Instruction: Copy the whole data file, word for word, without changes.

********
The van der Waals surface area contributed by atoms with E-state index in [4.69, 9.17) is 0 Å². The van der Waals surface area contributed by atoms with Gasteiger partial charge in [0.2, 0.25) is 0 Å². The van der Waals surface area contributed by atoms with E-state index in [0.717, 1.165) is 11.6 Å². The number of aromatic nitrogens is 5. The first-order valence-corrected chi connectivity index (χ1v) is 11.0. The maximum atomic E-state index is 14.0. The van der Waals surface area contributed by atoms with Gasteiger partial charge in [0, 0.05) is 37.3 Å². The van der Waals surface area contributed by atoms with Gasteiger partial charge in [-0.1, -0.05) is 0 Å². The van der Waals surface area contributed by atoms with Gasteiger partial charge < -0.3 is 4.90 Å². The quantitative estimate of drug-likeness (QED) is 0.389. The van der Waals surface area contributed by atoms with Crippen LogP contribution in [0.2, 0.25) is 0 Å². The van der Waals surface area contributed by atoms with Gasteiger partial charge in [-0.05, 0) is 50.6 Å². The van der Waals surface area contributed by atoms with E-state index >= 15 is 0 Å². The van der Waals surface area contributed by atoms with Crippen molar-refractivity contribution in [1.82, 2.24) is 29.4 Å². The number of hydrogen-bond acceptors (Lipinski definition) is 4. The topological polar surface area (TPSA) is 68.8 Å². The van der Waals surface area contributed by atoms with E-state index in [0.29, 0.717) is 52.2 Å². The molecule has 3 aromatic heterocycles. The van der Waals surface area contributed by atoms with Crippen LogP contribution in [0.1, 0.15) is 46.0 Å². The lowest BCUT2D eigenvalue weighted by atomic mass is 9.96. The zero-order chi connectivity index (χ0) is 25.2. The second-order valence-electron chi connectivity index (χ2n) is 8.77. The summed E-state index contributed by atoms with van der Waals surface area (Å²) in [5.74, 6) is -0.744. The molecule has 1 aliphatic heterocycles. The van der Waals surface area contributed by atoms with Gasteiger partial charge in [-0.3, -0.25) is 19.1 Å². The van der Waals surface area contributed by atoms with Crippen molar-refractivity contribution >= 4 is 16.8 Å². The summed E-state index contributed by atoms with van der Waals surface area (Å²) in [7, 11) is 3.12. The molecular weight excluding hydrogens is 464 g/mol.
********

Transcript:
The van der Waals surface area contributed by atoms with E-state index in [4.69, 9.17) is 0 Å². The van der Waals surface area contributed by atoms with Gasteiger partial charge in [0.2, 0.25) is 0 Å². The van der Waals surface area contributed by atoms with E-state index in [0.717, 1.165) is 11.6 Å². The number of aromatic nitrogens is 5. The first-order valence-corrected chi connectivity index (χ1v) is 11.0. The maximum atomic E-state index is 14.0. The van der Waals surface area contributed by atoms with Gasteiger partial charge in [0, 0.05) is 37.3 Å². The van der Waals surface area contributed by atoms with Gasteiger partial charge in [-0.1, -0.05) is 0 Å². The van der Waals surface area contributed by atoms with Gasteiger partial charge < -0.3 is 4.90 Å². The quantitative estimate of drug-likeness (QED) is 0.389. The van der Waals surface area contributed by atoms with Crippen LogP contribution in [0.2, 0.25) is 0 Å². The van der Waals surface area contributed by atoms with Gasteiger partial charge in [-0.05, 0) is 50.6 Å². The van der Waals surface area contributed by atoms with E-state index >= 15 is 0 Å². The van der Waals surface area contributed by atoms with Crippen molar-refractivity contribution in [1.82, 2.24) is 29.4 Å². The number of hydrogen-bond acceptors (Lipinski definition) is 4. The topological polar surface area (TPSA) is 68.8 Å². The van der Waals surface area contributed by atoms with E-state index in [0.29, 0.717) is 52.2 Å². The molecule has 3 aromatic heterocycles. The van der Waals surface area contributed by atoms with Crippen LogP contribution in [0.1, 0.15) is 46.0 Å². The lowest BCUT2D eigenvalue weighted by atomic mass is 9.96. The zero-order chi connectivity index (χ0) is 25.2. The second-order valence-electron chi connectivity index (χ2n) is 8.77. The summed E-state index contributed by atoms with van der Waals surface area (Å²) in [5.74, 6) is -0.744. The molecule has 1 aliphatic heterocycles. The van der Waals surface area contributed by atoms with Gasteiger partial charge in [-0.3, -0.25) is 19.1 Å². The van der Waals surface area contributed by atoms with Crippen molar-refractivity contribution >= 4 is 16.8 Å². The summed E-state index contributed by atoms with van der Waals surface area (Å²) in [7, 11) is 3.12. The molecular weight excluding hydrogens is 464 g/mol.